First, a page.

Jonathan Gale (Unit 15) Megalogmania, video still
Although it seemed in many respects that there was a severe case of sticking plaster over a future severed jugular here, maybe I was taking the models and proposals too seriously. Perhaps another way to understand what’s going on here is as amongst the lineage of science fiction – In his year 5 MArch Thesis The City: Through the Lens of Science Fiction World-Building Christopher Lees addresses this proposition directly, exploring the “[...] world-building and architectural themes within [science fiction] narratives as a method of constructing concepts of the city”.[v]
Defining this further:
“ Depicting the city as a utopian projection is a prevalent theme throughout contemporary thought and literature and is particularly evident within Science Fiction (SF) where the city is integral to the narrative’s world construction in two ways: first, they are both products of modern world thought and have co-evolved. As such SF is a well adapted language of ideas for discussing the contemporary city, paramount of which is the experience of life in the current built environment. Second, SF allows authors to posit a vast palette of narrative ‘thought-experiments’ about diverse realities that other art-forms find difficult to articulate.” (ibid).
Many of the projects on show, again Unit 15 is a prime example of this, certainly seemed reminiscent of this mode, moreover compacting into this transfiguration of historical continuity with for example interconnecting walkways that brought together, Star Wars, Metropolis, Minority Report (etc), Archigram and for that critical edge the once hopeful Brutalist estates like South London’s Heygate. This would fit with my previous assertion of the hyperlinked spatiality and with a pleasing critical filter through which to view the world outside the exhibition, but then again this is at the same time a test bed for ideas that will one day be realistically achievable.
“It was pretty much how I expected it to be- mind boggling and beautiful […]The Bartlett show has always relied much less on the individual concept or project in achieving a saturated visual experience […] the Bartlett units refuse to let design and imagination be mediated by gravity and logic! This is good for architecture generally in my opinion- in relation to a society where technology is becoming increasingly integrated. Certain upper echelons of the Bartlett have used the term ‘digital modernism‘ to summarise the Bartlett‘s output, and on the other hand, remain stoically proud of its tradition and emphasis on drawing i.e. by hand and crafting. I guess these conflict- but strangely both notions are evoked in the work” (Alex Sprogis, Architect and former Bartlett Student; email correspondence July 2011)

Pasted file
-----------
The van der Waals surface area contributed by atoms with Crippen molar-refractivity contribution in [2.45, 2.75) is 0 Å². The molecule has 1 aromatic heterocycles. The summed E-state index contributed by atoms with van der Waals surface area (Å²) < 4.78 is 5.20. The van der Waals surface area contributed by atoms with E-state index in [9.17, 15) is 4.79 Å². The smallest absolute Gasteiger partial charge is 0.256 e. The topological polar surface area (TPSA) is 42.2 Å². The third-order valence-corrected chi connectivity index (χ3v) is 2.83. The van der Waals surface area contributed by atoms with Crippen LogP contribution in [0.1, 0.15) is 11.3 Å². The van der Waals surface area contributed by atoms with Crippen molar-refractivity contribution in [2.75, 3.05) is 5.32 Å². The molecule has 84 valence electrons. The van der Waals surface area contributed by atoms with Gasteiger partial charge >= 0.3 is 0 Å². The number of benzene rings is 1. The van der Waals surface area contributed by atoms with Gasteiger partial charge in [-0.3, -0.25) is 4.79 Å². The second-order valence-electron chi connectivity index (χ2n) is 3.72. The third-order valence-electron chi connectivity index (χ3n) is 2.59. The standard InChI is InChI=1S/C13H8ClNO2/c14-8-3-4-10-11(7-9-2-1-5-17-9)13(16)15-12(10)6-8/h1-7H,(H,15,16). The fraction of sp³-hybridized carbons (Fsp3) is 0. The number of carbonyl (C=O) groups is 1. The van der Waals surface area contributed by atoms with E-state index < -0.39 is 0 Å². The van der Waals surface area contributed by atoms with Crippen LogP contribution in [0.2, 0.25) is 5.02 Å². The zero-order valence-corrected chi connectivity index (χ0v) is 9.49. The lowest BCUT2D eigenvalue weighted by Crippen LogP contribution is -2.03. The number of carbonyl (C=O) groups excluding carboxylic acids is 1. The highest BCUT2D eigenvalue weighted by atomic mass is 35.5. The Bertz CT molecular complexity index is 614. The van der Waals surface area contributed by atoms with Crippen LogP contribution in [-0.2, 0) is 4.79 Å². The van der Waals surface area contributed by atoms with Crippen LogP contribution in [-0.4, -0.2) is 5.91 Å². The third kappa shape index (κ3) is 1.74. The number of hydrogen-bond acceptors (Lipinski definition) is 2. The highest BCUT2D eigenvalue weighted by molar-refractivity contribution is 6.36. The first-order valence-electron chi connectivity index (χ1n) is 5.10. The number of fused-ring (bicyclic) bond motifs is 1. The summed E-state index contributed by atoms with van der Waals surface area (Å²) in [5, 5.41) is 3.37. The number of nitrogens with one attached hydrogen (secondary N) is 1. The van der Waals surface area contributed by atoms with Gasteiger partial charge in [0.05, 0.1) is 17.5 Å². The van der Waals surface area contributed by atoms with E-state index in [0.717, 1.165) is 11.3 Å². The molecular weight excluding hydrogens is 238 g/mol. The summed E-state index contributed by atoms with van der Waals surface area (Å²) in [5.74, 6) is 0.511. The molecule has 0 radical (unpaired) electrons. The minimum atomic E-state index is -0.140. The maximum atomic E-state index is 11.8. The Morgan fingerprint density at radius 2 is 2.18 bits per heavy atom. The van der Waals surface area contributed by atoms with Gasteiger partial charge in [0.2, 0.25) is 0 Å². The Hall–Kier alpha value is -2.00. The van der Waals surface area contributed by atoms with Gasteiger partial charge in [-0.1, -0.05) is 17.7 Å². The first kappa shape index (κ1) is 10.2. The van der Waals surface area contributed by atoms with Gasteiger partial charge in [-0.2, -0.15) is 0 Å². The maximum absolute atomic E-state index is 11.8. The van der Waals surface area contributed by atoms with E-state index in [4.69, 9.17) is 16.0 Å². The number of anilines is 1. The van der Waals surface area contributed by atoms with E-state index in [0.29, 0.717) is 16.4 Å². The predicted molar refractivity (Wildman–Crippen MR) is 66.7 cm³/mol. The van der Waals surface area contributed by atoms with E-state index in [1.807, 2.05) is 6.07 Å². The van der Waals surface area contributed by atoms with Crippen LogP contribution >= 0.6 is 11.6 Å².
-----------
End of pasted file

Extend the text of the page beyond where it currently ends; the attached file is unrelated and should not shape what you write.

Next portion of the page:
Yet as I glided, god-like or maybe just as some object-fetishiser, over maquettes and computer visualisations framed by conceptual and formal sensitivities to the problems the students were engaged in, I couldn’t help but question whether building new spaces, ones defined by these new spatial and aesthetic regimes can really solve the problems of urbanity, ones that are made problematic by the technologies and spatial collapses this architecture recruits.
[i] See Ronald Jones’ article Whatever Works in Frieze magazine (issue 139, Pp26-27 / http://www.frieze.com/issue/article/whatever-works/) for an interesting introduction to the U.S. Military’s adoption of Design Thinking.
[ii] While I don’t want to claim that the work on show defines a contemporary spatial environment that is in need of critique the self evident and of course laudable freedom of imagination amongst the projects at the Bartlett, is perhaps arguably situated on the leading edge of this new digitally integrated spatial / aesthetic regime. It is the avant-garde. More over while visual art – another creative practice firmly engaged in a self-reflexive social awareness – creates ciphers for problematic social relations, architects actively site their projects within the social environment.
[iii] As described in the exhibition catalogue: “We are becoming increasingly interested in the tools we use to design, and the reasons for using them. We feel the need to stress the architectural speculation beyond the usual plan and section. Not so much in terms of how to produce information for the construction of buildings, but as part of a critical and analytical design process.” J. Berglund & R. Cannon, Bartlett School of Architecture – 2011, Catalogue, Bartlett School of Architecture UCL; London p.66
[iv] Recently to game has come to mean to alter a situation, object or phenomena with rules, strategy, or system that derive from computer games, where once one might have used or taken part in something, the tech-savvy subject now games it instead.
[v] C. Lees, Bartlett School of Architecture – 2011, Catalogue, Bartlett School of Architecture UCL; London p.152.
Links / Images -
Johnathan Gales Melgomania - http://vimeo.com/25446891
Nick Masterton Through the Signs - http://vimeo.com/25475377
UDRL Oxford Brookes visit - http://vimeo.com/26334542